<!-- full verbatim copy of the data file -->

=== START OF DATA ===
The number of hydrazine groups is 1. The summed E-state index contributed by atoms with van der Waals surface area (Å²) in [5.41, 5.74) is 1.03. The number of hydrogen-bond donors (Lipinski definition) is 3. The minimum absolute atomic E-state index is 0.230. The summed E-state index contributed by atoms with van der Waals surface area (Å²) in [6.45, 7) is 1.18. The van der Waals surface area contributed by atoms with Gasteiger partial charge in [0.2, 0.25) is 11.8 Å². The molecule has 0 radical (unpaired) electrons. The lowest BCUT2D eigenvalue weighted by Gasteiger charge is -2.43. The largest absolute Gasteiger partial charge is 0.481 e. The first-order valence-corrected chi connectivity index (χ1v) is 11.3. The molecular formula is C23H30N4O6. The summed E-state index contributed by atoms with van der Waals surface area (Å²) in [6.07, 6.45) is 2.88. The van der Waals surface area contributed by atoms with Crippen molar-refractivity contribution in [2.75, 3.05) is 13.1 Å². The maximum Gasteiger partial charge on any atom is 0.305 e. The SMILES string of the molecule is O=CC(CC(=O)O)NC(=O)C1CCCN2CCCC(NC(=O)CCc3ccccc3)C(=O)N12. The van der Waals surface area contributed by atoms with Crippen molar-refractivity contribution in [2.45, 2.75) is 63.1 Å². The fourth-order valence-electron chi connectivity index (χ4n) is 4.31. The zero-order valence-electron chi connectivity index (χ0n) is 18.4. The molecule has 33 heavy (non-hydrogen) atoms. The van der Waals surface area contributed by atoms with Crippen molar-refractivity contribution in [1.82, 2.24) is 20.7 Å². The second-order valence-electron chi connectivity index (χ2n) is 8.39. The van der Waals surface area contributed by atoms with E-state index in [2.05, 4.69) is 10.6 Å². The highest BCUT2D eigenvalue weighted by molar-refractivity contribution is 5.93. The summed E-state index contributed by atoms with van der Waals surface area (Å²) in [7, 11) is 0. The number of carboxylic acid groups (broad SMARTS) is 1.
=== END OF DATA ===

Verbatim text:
The number of hydrazine groups is 1. The summed E-state index contributed by atoms with van der Waals surface area (Å²) in [5.41, 5.74) is 1.03. The number of hydrogen-bond donors (Lipinski definition) is 3. The minimum absolute atomic E-state index is 0.230. The summed E-state index contributed by atoms with van der Waals surface area (Å²) in [6.45, 7) is 1.18. The van der Waals surface area contributed by atoms with Gasteiger partial charge in [0.2, 0.25) is 11.8 Å². The molecule has 0 radical (unpaired) electrons. The lowest BCUT2D eigenvalue weighted by Gasteiger charge is -2.43. The largest absolute Gasteiger partial charge is 0.481 e. The first-order valence-corrected chi connectivity index (χ1v) is 11.3. The molecular formula is C23H30N4O6. The summed E-state index contributed by atoms with van der Waals surface area (Å²) in [6.07, 6.45) is 2.88. The van der Waals surface area contributed by atoms with Crippen molar-refractivity contribution in [2.75, 3.05) is 13.1 Å². The maximum Gasteiger partial charge on any atom is 0.305 e. The SMILES string of the molecule is O=CC(CC(=O)O)NC(=O)C1CCCN2CCCC(NC(=O)CCc3ccccc3)C(=O)N12. The van der Waals surface area contributed by atoms with Crippen molar-refractivity contribution in [2.45, 2.75) is 63.1 Å². The fourth-order valence-electron chi connectivity index (χ4n) is 4.31. The zero-order valence-electron chi connectivity index (χ0n) is 18.4. The molecule has 33 heavy (non-hydrogen) atoms. The van der Waals surface area contributed by atoms with Crippen molar-refractivity contribution in [1.82, 2.24) is 20.7 Å². The second-order valence-electron chi connectivity index (χ2n) is 8.39. The van der Waals surface area contributed by atoms with E-state index in [2.05, 4.69) is 10.6 Å². The highest BCUT2D eigenvalue weighted by molar-refractivity contribution is 5.93. The summed E-state index contributed by atoms with van der Waals surface area (Å²) in [7, 11) is 0. The number of carboxylic acid groups (broad SMARTS) is 1.